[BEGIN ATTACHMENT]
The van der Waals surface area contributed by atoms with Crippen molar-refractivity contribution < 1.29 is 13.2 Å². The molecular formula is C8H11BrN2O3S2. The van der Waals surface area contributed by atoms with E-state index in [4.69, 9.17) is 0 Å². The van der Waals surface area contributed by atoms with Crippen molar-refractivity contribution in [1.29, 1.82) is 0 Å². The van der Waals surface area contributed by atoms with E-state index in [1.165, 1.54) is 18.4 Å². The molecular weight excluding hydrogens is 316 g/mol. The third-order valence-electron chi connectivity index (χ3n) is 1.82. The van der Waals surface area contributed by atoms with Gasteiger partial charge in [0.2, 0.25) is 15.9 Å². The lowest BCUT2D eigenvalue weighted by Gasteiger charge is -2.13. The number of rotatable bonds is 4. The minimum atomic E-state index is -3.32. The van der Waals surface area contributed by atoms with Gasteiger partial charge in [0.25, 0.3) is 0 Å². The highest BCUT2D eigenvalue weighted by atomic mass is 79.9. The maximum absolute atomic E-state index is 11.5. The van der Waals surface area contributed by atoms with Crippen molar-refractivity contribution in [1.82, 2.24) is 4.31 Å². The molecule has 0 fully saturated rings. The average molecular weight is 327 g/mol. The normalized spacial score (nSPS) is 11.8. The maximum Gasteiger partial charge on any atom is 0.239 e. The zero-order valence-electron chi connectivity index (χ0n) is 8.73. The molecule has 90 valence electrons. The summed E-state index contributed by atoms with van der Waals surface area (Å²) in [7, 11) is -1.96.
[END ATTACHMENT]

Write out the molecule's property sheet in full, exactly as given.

The van der Waals surface area contributed by atoms with Crippen molar-refractivity contribution < 1.29 is 13.2 Å². The molecular formula is C8H11BrN2O3S2. The van der Waals surface area contributed by atoms with E-state index in [4.69, 9.17) is 0 Å². The van der Waals surface area contributed by atoms with Crippen molar-refractivity contribution in [1.29, 1.82) is 0 Å². The van der Waals surface area contributed by atoms with E-state index in [1.165, 1.54) is 18.4 Å². The molecular weight excluding hydrogens is 316 g/mol. The third-order valence-electron chi connectivity index (χ3n) is 1.82. The van der Waals surface area contributed by atoms with Gasteiger partial charge in [0.2, 0.25) is 15.9 Å². The lowest BCUT2D eigenvalue weighted by Gasteiger charge is -2.13. The number of rotatable bonds is 4. The minimum atomic E-state index is -3.32. The van der Waals surface area contributed by atoms with Gasteiger partial charge in [0.25, 0.3) is 0 Å². The highest BCUT2D eigenvalue weighted by atomic mass is 79.9. The maximum absolute atomic E-state index is 11.5. The van der Waals surface area contributed by atoms with Crippen molar-refractivity contribution in [1.82, 2.24) is 4.31 Å². The molecule has 0 fully saturated rings. The average molecular weight is 327 g/mol. The normalized spacial score (nSPS) is 11.8. The maximum Gasteiger partial charge on any atom is 0.239 e. The zero-order valence-electron chi connectivity index (χ0n) is 8.73. The molecule has 90 valence electrons. The summed E-state index contributed by atoms with van der Waals surface area (Å²) in [7, 11) is -1.96.